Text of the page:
3. The cremation was simple and quiet ceremony. Although Col. Habibur Rehman says that the Hospital staff and a large number of others accompanied the cortege, this is not confirmed by Dr. Yoshimi, the doctor in charge of the Military Hospital. Dr. Yoshimi simply says, "The body was taken away from the Hospital by the Captain of the guard that was posted there on the 18th...The coffin was placed in the truck and carried away." Major Nagatomo, who had been detailed by the Military Headquarters to make all necessary arrangements for the cremation and funeral of Netaji's body, says that the coffin was placed on a truck, with twelve soldiers and ahead of it he went along in a car with the Indian Adjutant (Col. Habibur Rehman) and the Interpreter (Mr. Nakamura). The Interpreter, Mr. Nakamura, has given a detailed description as to what had happened at the crematorium. The crematorium was visited by Mr. Harin Shah. It was the Taihoku City Government crematorium, and was reached after crossing the main Sun Yat-Sen Avenue. Mr. Harin Shah took some photographs of the crematorium both from inside and outside. Apart from the Japanese soldiers, persons definitely present at the cremation were:
Col. Habibur Rehman,
Major Nagatomo,
Mr. J. Nakamura,
a Buddhist priest, and
the Crematorium Attendant, Mr. Chu Tsang.

The Committee has examined the first three. The Buddhist priest and the Formosan attendant could not be examined, as we could not go to Formosa. Mr. Nakamura has given a detailed account of the crematorium, and what took place there. He says: "On arrival at the crematorium, the soldiers took up the coffin, and carried it to the furnace. The crematorium was a large-sized hall with a furnace in the middle. The hall, as far as I remember, was approximately 16 ft. by 16 ft. From the entrance to the hall, the soldiers carried the coffin on their shoulders, and placed it in the sliding tray in the furnace, and after closing the door of the furnace they came out, and told us that they had placed the coffin in position in the furnace. The soldiers went out, and we, who were waiting outside, went inside the hall. Col. Rehman was in the front. I was next to him. The other gentlemen, totalling about five, followed us. We went and stood in front of the furnace. All of us stayed there and saluted. After paying our respects, we went to the back side of the furnace where we found the priest standing with burning incense sticks (aggarbattis) in his hand. He wanted to hand over a stick to Col. Rehman but as he could not hold it, I took the stick and placed it in Col. Rehman's hands. Col. Rehman held it between the edge of his palms, since he could not hold it in his fingers, and placed it in the hole which was located at the rear of the furnace. I took the next incense stick and put it down in the same whole and everybody followed likewise. As we came out of the entrance of the crematorium, the caretaker told us to come there the following day, at about noon-time." The party came away after locking the door of the furnace. Both Col. Habibur Rehman and Major Nagatomo claim to have kept the key.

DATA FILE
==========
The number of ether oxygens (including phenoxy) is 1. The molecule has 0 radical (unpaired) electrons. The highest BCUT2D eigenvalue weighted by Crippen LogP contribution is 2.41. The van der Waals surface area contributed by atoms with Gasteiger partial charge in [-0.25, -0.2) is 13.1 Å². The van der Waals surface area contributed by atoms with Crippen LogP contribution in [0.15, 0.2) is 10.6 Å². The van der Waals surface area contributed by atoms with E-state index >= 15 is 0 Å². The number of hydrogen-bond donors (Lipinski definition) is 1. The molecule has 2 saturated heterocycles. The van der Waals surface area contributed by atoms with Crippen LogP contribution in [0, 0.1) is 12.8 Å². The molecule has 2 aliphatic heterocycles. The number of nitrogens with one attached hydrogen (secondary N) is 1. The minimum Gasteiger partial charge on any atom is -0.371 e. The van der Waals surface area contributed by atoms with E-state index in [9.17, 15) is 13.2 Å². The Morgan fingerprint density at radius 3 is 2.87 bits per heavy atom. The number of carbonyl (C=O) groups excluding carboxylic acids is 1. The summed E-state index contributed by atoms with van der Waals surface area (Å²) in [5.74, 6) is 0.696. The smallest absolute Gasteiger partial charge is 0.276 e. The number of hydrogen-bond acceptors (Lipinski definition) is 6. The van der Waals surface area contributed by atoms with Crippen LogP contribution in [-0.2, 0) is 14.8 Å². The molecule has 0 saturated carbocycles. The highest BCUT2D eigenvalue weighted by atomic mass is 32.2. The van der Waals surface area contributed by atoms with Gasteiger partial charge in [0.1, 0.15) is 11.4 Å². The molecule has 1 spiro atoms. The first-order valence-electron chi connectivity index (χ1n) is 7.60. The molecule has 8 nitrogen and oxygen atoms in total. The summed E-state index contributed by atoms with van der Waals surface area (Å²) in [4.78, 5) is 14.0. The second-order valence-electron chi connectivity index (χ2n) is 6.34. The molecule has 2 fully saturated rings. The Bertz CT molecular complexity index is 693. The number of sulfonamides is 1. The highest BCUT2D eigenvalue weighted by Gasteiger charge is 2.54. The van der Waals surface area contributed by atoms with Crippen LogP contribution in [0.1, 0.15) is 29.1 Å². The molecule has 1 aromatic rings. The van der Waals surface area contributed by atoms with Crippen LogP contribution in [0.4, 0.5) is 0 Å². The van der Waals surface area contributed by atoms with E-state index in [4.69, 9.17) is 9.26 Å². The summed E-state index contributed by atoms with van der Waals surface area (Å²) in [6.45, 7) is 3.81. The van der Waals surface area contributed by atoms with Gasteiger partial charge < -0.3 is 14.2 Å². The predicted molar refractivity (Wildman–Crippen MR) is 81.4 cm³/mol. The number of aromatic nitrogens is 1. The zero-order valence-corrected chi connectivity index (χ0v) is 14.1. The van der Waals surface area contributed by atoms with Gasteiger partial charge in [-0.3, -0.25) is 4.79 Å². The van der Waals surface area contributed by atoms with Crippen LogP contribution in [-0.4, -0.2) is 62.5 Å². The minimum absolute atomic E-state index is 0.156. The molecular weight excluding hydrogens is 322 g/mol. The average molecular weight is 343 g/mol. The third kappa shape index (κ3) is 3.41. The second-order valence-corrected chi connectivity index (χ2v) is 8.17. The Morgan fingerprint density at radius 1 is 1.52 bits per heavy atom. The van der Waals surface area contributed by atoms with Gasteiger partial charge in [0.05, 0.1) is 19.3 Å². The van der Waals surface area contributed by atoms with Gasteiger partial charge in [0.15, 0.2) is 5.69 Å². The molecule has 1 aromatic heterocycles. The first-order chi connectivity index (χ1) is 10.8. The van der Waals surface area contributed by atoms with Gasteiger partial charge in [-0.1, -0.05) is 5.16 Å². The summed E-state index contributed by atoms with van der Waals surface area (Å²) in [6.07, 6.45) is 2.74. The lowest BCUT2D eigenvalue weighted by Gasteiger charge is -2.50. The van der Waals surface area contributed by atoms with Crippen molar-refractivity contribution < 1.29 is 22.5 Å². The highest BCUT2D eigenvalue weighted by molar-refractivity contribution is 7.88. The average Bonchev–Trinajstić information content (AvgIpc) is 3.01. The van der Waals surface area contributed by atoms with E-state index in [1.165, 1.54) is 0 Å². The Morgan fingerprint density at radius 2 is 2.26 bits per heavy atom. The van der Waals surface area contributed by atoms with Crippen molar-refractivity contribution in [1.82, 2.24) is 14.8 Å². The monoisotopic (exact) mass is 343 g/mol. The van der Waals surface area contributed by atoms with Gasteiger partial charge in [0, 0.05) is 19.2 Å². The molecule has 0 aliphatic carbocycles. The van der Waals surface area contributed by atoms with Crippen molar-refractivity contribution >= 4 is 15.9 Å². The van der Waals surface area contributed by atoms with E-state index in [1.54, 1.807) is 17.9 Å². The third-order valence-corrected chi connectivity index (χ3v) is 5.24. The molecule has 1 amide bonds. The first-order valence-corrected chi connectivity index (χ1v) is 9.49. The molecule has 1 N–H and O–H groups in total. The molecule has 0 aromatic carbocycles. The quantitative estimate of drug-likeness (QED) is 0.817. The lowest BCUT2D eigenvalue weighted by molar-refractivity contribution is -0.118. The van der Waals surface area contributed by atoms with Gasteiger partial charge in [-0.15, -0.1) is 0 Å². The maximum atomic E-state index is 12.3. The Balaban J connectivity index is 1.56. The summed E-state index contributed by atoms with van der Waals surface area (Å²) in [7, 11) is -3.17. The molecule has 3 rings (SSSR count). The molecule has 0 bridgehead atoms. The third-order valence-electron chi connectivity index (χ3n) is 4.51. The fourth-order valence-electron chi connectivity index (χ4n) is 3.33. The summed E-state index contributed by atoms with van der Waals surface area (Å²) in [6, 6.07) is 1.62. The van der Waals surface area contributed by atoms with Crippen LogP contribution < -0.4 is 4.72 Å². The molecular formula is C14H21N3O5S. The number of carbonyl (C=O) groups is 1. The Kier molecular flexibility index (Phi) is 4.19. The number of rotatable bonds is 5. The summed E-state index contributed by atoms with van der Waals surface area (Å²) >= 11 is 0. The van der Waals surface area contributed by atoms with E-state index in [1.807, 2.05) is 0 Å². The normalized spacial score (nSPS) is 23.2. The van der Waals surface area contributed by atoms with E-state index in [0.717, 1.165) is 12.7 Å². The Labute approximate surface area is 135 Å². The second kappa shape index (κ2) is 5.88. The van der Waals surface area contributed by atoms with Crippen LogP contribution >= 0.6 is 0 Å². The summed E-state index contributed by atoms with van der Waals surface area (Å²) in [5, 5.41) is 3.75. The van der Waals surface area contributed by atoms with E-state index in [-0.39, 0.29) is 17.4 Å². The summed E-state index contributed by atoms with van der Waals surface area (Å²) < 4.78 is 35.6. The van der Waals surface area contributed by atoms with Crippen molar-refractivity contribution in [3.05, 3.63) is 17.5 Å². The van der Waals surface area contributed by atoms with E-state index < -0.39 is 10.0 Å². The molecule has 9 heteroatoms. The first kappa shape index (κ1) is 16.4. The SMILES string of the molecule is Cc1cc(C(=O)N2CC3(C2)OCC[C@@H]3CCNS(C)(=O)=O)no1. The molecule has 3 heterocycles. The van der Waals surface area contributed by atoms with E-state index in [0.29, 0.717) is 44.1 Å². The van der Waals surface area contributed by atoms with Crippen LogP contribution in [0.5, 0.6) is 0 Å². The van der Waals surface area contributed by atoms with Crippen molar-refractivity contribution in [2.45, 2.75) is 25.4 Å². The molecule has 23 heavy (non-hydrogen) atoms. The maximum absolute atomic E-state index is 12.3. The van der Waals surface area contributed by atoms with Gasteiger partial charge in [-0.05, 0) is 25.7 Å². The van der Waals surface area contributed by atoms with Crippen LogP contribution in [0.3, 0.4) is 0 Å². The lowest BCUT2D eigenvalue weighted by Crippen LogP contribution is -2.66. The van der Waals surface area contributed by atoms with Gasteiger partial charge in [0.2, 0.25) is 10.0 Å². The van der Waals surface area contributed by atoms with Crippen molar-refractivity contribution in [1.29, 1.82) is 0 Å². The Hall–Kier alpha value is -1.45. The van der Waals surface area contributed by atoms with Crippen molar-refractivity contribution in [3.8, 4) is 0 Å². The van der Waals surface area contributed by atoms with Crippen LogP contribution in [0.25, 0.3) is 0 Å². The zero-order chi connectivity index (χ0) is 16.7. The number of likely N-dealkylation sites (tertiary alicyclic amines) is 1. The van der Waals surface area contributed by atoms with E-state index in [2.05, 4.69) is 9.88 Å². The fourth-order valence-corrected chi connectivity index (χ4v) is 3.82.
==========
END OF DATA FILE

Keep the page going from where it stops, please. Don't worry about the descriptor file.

4. Next day, they again went to the crematorium to collect the ashes. Regarding collection of ashes, Major Nagatomo says:
"Next morning at about 8 A.M. I went to the hospital to take the Indian Adjutant with me. I went to the hospital in a car, and as far as I remember, the Interpreter was also with us on the next day. On arrival at the crematorium, I opened the lock of the furnace with the key that was with me, and pulled out the sliding plate. From the Headquarters I had taken with me a small wooden box about 8" cube. When we pulled out the plate on which the coffin had been put, we found that the whole skeleton had still retained its shape, but it was completely burnt. According to the Buddhist custom, I first picked a bone from the throat with two chop-sticks and placed it in the box. Then I picked a bone from every portion of his body and placed it in the box. The Indian Adjutant did the same after me. I do not remember about the Interpreter, whether he picked up the bones or not. In this way, the whole of the box was filled up. The lid of the box containing the bones was nailed but I am not quite sure whether it was nailed here, or in the temple. After closing the box, it was wrapped up in a white cloth. After wrapping the box in a white cloth, it was put round the neck of the Indian Adjutant, and we went by car to the Nishi (West) Honganji temple. That day a special ceremony was held at the temple."